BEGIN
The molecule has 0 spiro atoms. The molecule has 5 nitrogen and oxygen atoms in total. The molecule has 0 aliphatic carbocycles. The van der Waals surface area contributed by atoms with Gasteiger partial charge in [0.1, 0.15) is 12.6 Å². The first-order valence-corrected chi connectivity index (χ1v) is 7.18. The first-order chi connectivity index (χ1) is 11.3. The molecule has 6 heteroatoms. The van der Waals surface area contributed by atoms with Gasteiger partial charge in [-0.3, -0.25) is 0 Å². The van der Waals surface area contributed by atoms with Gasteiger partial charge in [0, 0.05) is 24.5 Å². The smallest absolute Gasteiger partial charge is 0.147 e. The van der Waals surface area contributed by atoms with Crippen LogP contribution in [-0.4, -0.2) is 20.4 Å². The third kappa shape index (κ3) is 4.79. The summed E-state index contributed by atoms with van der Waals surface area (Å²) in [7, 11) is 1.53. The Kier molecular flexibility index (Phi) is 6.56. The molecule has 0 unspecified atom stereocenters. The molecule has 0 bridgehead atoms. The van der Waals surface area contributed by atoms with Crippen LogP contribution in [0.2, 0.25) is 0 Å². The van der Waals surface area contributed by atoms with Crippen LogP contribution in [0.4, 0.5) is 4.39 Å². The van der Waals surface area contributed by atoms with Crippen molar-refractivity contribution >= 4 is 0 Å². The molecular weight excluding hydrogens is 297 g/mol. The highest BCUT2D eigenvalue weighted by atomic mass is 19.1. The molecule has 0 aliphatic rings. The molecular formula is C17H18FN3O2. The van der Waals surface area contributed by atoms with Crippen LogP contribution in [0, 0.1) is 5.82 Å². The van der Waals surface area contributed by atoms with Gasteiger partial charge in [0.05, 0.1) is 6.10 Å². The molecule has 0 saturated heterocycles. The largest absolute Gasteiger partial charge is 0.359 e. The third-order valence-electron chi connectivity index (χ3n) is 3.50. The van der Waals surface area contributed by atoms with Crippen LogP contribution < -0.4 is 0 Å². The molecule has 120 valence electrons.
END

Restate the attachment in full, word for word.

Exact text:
The molecule has 0 spiro atoms. The molecule has 5 nitrogen and oxygen atoms in total. The molecule has 0 aliphatic carbocycles. The van der Waals surface area contributed by atoms with Gasteiger partial charge in [0.1, 0.15) is 12.6 Å². The first-order valence-corrected chi connectivity index (χ1v) is 7.18. The first-order chi connectivity index (χ1) is 11.3. The molecule has 6 heteroatoms. The van der Waals surface area contributed by atoms with Gasteiger partial charge in [-0.3, -0.25) is 0 Å². The van der Waals surface area contributed by atoms with Gasteiger partial charge in [0, 0.05) is 24.5 Å². The smallest absolute Gasteiger partial charge is 0.147 e. The van der Waals surface area contributed by atoms with Crippen LogP contribution in [-0.4, -0.2) is 20.4 Å². The third kappa shape index (κ3) is 4.79. The summed E-state index contributed by atoms with van der Waals surface area (Å²) in [7, 11) is 1.53. The Kier molecular flexibility index (Phi) is 6.56. The molecule has 0 unspecified atom stereocenters. The molecule has 0 bridgehead atoms. The van der Waals surface area contributed by atoms with Crippen LogP contribution in [0.2, 0.25) is 0 Å². The van der Waals surface area contributed by atoms with Crippen LogP contribution in [0.4, 0.5) is 4.39 Å². The van der Waals surface area contributed by atoms with Crippen molar-refractivity contribution >= 4 is 0 Å². The molecular weight excluding hydrogens is 297 g/mol. The highest BCUT2D eigenvalue weighted by atomic mass is 19.1. The molecule has 0 aliphatic rings. The molecular formula is C17H18FN3O2. The van der Waals surface area contributed by atoms with Crippen LogP contribution in [0, 0.1) is 5.82 Å². The van der Waals surface area contributed by atoms with Gasteiger partial charge in [0.05, 0.1) is 6.10 Å². The molecule has 0 saturated heterocycles. The largest absolute Gasteiger partial charge is 0.359 e. The third-order valence-electron chi connectivity index (χ3n) is 3.50. The van der Waals surface area contributed by atoms with Crippen LogP contribution < -0.4 is 0 Å². The molecule has 120 valence electrons.